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Ezra Pound & Canto I


If you’re going to engage with English poetry, a mentor once told me, sooner or later, you’re going to have to deal with Pound. She was referring, of course, to his controversial–and often, downright bigoted–remarks both on the page and beyond. But frankly, few modern English poets have influenced as many writers as Pound. That his work continues to resonate with successive generations poses a particular  challenge in the narrative history of American verse.


Pound recognized the need for international literature to enliven the language, incorporating untranslated text from other languages into his poetry and even translating whole works (see: Enrico Pea‘s Moscardino). Avoiding the mode of stiff, word-to-word translation, Pound followed his ear, sometimes creating a translation that was outrageously loose — but gorgeous.

And then went down to the ship,
Set keel to breakers, forth on the godly seas, and
We set up mast and sail on that swart ship,
Bore sheep aboard her, and our bodies also
Heavy with weeping, and winds from sternward
Bore us out onward with bellying canvas,
Circe’s this craft, the trim-coifed goddess.

My favorite example of his translation skills is in his “Canto I.” The majority of the poem is a loose translation of a brief episode from Homer’s Odyssey. Notice the trios of alliterative words and vowel-sounds at the beginnings of each line. Rather than follow Homer’s dactylic hexameter meter, which doesn’t work in the same way as it does for Ancient Greek and Latin, Pound chose to set the poem in a similar meter as Beowulf. Pound saw his task beyond translating the words: he translated the meter, from one language’s epic tradition to another.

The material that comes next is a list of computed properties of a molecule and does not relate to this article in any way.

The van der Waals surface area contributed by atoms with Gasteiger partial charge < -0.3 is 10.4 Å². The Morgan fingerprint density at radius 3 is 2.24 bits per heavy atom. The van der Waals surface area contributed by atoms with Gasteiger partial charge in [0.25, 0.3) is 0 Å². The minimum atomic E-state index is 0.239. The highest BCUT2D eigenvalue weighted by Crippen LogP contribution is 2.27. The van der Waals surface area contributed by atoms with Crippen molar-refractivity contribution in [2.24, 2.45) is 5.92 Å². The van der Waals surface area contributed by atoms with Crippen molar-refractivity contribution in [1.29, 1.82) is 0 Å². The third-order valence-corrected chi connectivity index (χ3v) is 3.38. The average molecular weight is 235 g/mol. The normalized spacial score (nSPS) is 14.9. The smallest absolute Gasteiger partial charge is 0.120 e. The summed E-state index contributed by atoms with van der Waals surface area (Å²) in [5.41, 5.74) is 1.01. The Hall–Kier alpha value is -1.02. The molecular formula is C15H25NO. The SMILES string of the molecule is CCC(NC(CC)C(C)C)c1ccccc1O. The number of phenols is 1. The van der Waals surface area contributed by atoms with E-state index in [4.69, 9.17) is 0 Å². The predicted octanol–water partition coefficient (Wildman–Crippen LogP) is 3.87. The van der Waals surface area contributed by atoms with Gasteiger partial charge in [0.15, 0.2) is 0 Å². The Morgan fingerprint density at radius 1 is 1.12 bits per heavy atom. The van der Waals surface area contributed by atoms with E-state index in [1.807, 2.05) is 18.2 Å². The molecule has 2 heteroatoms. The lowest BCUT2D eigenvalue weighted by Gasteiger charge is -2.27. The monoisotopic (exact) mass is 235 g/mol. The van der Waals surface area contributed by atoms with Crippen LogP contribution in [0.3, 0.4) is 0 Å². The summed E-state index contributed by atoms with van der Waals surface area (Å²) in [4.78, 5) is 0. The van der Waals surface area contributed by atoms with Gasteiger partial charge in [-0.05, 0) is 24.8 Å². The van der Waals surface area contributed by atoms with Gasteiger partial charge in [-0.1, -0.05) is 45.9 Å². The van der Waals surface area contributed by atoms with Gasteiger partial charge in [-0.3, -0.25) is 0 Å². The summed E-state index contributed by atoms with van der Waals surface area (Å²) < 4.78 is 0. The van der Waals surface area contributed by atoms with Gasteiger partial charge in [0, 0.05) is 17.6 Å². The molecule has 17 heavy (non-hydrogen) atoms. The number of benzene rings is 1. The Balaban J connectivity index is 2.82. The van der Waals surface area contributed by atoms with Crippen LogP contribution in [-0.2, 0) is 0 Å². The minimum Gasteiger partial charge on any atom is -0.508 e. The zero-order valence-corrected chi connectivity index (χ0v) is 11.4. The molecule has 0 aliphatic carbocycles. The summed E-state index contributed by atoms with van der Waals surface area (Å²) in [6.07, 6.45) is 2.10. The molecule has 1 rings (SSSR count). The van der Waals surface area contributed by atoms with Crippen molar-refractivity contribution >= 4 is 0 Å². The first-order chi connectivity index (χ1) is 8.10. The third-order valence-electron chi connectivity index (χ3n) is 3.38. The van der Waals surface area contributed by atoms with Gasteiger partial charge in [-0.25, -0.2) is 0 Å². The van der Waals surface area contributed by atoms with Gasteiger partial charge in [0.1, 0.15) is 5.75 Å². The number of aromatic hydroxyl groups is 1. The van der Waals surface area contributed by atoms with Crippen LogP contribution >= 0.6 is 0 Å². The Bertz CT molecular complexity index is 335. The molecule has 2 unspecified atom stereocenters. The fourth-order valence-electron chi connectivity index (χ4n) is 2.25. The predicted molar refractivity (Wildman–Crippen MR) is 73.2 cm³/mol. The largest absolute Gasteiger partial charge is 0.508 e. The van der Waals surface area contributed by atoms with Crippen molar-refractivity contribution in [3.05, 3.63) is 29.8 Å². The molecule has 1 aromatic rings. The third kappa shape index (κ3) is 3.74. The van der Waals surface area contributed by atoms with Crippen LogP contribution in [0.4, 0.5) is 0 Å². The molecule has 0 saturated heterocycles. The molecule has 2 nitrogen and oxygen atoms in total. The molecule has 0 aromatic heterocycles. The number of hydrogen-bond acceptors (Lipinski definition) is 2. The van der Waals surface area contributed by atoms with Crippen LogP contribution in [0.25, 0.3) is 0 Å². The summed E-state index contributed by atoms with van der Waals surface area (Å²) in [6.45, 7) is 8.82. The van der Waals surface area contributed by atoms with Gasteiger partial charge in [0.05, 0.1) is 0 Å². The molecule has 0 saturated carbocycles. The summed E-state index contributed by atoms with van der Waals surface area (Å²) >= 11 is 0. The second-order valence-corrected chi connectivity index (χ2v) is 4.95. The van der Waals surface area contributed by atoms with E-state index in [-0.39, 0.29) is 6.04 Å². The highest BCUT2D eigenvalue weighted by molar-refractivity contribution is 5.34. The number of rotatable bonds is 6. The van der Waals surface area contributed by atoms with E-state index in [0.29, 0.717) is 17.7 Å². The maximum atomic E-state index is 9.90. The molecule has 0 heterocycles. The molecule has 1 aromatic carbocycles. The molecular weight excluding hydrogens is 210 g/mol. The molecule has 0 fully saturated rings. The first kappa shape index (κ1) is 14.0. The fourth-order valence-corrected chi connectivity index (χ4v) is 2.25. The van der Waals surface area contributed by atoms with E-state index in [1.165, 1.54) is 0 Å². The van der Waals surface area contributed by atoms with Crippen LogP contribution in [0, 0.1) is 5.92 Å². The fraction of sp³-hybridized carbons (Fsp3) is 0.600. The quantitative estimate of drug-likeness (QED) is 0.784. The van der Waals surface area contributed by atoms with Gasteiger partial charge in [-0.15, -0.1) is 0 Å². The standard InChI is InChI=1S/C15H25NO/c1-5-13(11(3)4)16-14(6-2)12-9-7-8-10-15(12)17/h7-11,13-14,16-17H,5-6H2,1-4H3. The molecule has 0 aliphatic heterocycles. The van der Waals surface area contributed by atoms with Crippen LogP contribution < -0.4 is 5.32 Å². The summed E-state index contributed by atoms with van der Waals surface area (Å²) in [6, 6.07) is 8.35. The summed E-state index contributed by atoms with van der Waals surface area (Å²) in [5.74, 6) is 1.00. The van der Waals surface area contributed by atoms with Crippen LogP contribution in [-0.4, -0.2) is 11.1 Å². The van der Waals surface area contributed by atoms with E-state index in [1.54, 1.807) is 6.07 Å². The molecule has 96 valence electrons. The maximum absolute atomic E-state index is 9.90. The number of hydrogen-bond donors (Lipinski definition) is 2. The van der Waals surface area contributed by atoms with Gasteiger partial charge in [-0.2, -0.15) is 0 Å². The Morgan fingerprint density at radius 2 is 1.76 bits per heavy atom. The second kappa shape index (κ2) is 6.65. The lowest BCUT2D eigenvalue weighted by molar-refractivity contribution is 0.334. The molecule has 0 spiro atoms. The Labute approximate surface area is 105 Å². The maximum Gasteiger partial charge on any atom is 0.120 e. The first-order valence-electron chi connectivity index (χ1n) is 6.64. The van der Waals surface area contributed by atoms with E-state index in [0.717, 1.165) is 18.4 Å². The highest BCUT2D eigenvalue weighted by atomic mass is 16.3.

For those in the know — or willing to Google the reference — Pound admits toward the end that he isn’t translating from the original Greek, but from a 1538 Latin edition translated by Andreas Divus.  Pound’s resulting creation feels like a direct address to the Art of Translation, its wonders, its pitfalls, and its importance.


Check out all of Canto I on the Poetry Foundation website here, with a great recording of Forrest Gander giving his thoughts and reading the first section.


2 thoughts on “Ezra Pound & Canto I

  1. Tadeusz Rozewicz’s encounters with Pound’s Cantos merit mention (one of which is “Szkoda” in gray zone included in new poems); he quotes Pound extensively in “Jestem nikt” (I Am Noman) in Na powierzchni poematu i w srodku (On the Surface and Inside a Poem), including Canto I:
    Elpanor, how art thou come in this dark coast?
    Can’st thou afoot, outstripping seamen?
    And he in heavy speech:
    “Ill fate and abundant wine. I slept in Circe’s ingle . . .
    A man of no fortune, and a name to come.”

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